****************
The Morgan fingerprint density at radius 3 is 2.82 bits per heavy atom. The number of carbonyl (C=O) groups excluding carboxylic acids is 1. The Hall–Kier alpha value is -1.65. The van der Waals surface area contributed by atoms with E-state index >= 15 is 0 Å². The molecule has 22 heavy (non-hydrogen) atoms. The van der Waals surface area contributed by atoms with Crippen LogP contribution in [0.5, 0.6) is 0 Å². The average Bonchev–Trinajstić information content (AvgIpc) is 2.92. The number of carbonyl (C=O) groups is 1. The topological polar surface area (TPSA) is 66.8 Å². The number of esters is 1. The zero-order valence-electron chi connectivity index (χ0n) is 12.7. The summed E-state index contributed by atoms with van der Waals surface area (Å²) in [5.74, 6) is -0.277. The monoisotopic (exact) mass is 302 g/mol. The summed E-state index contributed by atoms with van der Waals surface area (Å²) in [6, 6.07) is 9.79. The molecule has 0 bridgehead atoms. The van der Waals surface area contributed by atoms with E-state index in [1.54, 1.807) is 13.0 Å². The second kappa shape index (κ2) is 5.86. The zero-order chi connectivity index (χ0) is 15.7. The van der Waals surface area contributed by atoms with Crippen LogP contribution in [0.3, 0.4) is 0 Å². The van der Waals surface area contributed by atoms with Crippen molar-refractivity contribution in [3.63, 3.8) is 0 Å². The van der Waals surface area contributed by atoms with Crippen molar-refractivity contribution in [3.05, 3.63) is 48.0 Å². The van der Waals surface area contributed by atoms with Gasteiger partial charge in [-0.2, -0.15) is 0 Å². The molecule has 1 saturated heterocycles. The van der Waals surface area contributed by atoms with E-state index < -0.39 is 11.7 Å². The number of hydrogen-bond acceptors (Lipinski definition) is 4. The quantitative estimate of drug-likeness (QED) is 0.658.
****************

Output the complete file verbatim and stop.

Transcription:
The Morgan fingerprint density at radius 3 is 2.82 bits per heavy atom. The number of carbonyl (C=O) groups excluding carboxylic acids is 1. The Hall–Kier alpha value is -1.65. The van der Waals surface area contributed by atoms with E-state index >= 15 is 0 Å². The molecule has 22 heavy (non-hydrogen) atoms. The van der Waals surface area contributed by atoms with Crippen LogP contribution in [0.5, 0.6) is 0 Å². The average Bonchev–Trinajstić information content (AvgIpc) is 2.92. The number of carbonyl (C=O) groups is 1. The topological polar surface area (TPSA) is 66.8 Å². The number of esters is 1. The zero-order valence-electron chi connectivity index (χ0n) is 12.7. The summed E-state index contributed by atoms with van der Waals surface area (Å²) in [5.74, 6) is -0.277. The monoisotopic (exact) mass is 302 g/mol. The summed E-state index contributed by atoms with van der Waals surface area (Å²) in [6, 6.07) is 9.79. The molecule has 0 bridgehead atoms. The van der Waals surface area contributed by atoms with E-state index in [1.54, 1.807) is 13.0 Å². The second kappa shape index (κ2) is 5.86. The zero-order chi connectivity index (χ0) is 15.7. The van der Waals surface area contributed by atoms with Crippen LogP contribution in [0.3, 0.4) is 0 Å². The van der Waals surface area contributed by atoms with Crippen molar-refractivity contribution in [3.63, 3.8) is 0 Å². The van der Waals surface area contributed by atoms with Crippen molar-refractivity contribution in [3.05, 3.63) is 48.0 Å². The van der Waals surface area contributed by atoms with Gasteiger partial charge in [-0.2, -0.15) is 0 Å². The molecule has 1 saturated heterocycles. The van der Waals surface area contributed by atoms with E-state index < -0.39 is 11.7 Å². The number of hydrogen-bond acceptors (Lipinski definition) is 4. The quantitative estimate of drug-likeness (QED) is 0.658.